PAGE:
This, the 27th post opens with yet another Scandanavian crime writer. Robert Clinch, who rolled out of bed to open the 15th post was from Double Whammy by Carl Hiaasen.

The goal of this walk was 25 km in 5 hours or less. It also needed some climbs and so I chose the Wicklow Way, south from Drumgoff. To get there, I drove up the Avoca Valley from Arklow to park at Ballyteige, beside the Ow River. And walked Ballyteige to Drumgoff and back. And I did it in 5 hours. Exactly despite the loss of phone and GPS signal that confused the Walkmeter.

I followed a Merlin, or pigeon hawk for a short while. It was flying fast and hugging the ground, trapped by the walled road and the overhead enclosing tree canopy. I hadn't seen one for over thirty years and doubted my recollection of its habits until I checked the books.

I came upon a bus tour of geriatric but cheery hill walkers who all said hello. I lost my enthusiasm for their greetings after twenty-five hellos as they passed me in single file on rocky ground. I saw few other people which surprised me considering how beautiful it was.

Thursday, 21 April 2011


The August heat was slipping away with the day.

Another crime novel opening. And we can close the heat felt by the Parisians in the opening line of Suite Francaise by Irène Némirovsky, from the Skyline post in Februrary.

MiniMan checks the compass
Which is not to say the walk up Kippure was on a hot day - it was warm, the gauge in the car registered 23 C. The absolute highlight was the group of a dozen Sika deer that appeared as we crossed a stream. They lay, sat and stood and watched us for about twenty minutes before I got greedy for a closer photo. We watched two head butting and could hear the rattle of their horns though it seemed to be amicable sparring rather than any aggressive dominant male thing.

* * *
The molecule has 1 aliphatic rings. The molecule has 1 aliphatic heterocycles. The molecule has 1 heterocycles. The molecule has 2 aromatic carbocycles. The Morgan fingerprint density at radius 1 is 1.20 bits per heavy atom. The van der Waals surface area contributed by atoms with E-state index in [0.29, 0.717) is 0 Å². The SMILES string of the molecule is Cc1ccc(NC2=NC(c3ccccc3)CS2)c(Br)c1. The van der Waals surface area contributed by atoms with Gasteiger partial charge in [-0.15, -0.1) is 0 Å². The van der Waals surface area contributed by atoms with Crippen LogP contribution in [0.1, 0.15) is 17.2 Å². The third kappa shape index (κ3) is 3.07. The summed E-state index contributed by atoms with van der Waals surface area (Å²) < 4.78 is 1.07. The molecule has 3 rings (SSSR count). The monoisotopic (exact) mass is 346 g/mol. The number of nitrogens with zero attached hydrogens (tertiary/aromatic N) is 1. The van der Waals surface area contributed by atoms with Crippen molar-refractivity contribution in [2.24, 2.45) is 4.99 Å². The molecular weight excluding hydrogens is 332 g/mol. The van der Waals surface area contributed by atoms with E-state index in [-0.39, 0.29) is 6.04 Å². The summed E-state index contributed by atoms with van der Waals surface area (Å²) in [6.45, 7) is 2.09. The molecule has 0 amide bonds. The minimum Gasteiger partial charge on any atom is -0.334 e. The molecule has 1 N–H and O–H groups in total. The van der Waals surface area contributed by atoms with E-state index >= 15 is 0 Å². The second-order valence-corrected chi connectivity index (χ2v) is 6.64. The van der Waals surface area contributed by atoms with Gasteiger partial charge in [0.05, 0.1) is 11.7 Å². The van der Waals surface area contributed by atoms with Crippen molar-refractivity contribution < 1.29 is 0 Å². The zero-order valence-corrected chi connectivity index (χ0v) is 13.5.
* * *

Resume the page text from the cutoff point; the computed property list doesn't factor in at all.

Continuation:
If the deer were a highlight, the dumped computers and other appliances on the edge of the Wicklow Mountains National Park was a disgraceful nadir. I thought we'd tidied this up and moved on.

At the summit, we crossed the county border between Dublin and Wicklow several times. We admired the hazy view as we snacked on BLT sandwiches (which is when I learned that MiniMan would not eat lettuce or tomato). The huge communications antenna fingered the sky above us, tethered by some serious cables, all of which is the ugly side of being in a wilderness that is only 15 minutes from a city of one million people.

We covered 10 km in about 5 hours, an ascent of 350 m. The deer reappeared on the descent as did some snipe, several we heard creeching on a skylark sound stage, one we saw zigging and zagging away from us.